Christopher Sebela

writer, wronger, rearranger

Will Christopher Baer on Binge Writing

Will Christopher Baer: I learned early on that I do everything in binges, drink, work, relationships: A ten-day day writing binge is ideal but it requires total isolation, solitude— no telephone, no mail. That’s why I started checking into motel rooms, what I called “going under.” And after 24 hours of getting into a flow, I lose all track of time. I’ll nap for an hour, then wake up and I’ve got my laptop right there in front of me. I won’t even disturb the sheets. I’ll sleep on top of them or on the couch if there is one. If I need to clear my head, I’ll take a shower— hot or cold, it doesn’t matter. I wrote a whole screenplay in a weekend doing that. But I lose all social skills and get malnourished, operating on kind of a runner’s high. It’s bad for your health.

I’ve tried to write for four or five hours in the morning, then do other stuff during the day and come back to it later. And I could never explode, you know? I could never let it rip. It was always a little more…. controlled. I never hit that point where I lose track of the days, where I’m thinking prose faster than I can type. And I can type fast.

Craig Clevenger: Okay, you’re ramping up for a writing binge. What do you look for in a good motel?

Baer: I like Motel 6 because they’re all the same. Day or night, any one of them is going to look the same, so it’s easier to get lost. I’ve got to have a smoking room, it helps if there’s a balcony or something. But character’s nice. There’s a place up in San Francisco called the Basque Hotel. It’s in North Beach, you know… where all the famous strip joints are.

Clevenger: So I’ve heard.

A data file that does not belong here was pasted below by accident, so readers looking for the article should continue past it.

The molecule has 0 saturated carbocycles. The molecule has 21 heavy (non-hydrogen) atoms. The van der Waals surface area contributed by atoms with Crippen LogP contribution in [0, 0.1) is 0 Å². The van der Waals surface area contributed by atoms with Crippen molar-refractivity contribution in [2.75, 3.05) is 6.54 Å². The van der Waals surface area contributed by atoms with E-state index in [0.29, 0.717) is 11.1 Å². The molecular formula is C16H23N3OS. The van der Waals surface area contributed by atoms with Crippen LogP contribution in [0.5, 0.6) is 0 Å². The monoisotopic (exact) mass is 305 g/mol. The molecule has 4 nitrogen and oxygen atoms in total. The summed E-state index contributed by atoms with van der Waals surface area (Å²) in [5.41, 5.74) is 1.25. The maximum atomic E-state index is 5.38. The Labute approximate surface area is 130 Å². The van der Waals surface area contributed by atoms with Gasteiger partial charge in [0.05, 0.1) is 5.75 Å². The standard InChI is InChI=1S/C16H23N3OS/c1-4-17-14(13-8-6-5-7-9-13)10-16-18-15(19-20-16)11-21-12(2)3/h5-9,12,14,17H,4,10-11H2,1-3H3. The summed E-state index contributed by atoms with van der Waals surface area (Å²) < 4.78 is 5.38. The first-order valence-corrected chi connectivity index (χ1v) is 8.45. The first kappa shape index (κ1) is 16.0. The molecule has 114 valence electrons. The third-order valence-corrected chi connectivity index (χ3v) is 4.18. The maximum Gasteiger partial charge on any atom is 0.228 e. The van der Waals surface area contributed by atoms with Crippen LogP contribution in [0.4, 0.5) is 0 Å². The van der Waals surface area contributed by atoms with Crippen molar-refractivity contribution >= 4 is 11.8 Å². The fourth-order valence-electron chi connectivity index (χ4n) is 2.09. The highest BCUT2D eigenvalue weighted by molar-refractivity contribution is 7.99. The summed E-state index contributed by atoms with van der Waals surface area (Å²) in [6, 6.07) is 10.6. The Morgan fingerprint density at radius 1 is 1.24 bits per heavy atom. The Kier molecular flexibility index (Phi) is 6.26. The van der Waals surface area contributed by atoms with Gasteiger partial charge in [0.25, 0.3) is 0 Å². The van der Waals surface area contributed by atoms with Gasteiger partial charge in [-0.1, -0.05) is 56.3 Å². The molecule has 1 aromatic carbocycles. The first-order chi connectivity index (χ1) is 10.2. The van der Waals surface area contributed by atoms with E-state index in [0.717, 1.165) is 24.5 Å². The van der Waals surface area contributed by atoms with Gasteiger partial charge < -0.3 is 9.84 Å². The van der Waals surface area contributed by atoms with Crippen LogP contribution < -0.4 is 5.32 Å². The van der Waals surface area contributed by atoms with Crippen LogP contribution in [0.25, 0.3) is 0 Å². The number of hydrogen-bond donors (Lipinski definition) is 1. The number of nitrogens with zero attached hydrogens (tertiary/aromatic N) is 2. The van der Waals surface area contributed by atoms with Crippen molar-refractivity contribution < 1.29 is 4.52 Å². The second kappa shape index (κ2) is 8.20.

Baer: It’s right down the block from the Lusty Lady and upstairs from a bar, a nice quiet little bar. You tell the bartender you want to check in, and they always look surprised like, “How’d you know we had rooms?” And the rooms are seriously old-world funky: lumpy mattress on a steel frame, a little wooden table and chair, no TV, bathroom down the hall, and out the window it’s all neon.

Clevenger: Sounds like noir heaven. So, these binges obviously work for you, but they can also be unhealthy. In what way?

Baer: When I catch fire I write 12, 14 hours a day easy. During periods when money has been flowing and I didn’t have a day job, I maintained a pretty solid writing schedule from like 6 am until noon, then start again when it gets dark, work until midnight or so. But as soon as whatever I was working on got hot, I wrote until I either finished or was exhausted. It can be unhealthy. And while the holing up in motel rooms for the ten-day writing jags/ hunger strikes is very productive… they tend to be relationship killers and hard on the body and soul. And so if I have a day job, a full time relationship, a hardcore drinking habit, and I’m trying to write… the four corners cannot meet. Something always loses. So I’ve eliminated the drinking. It takes work and effort to maintain a serious drinking habit.

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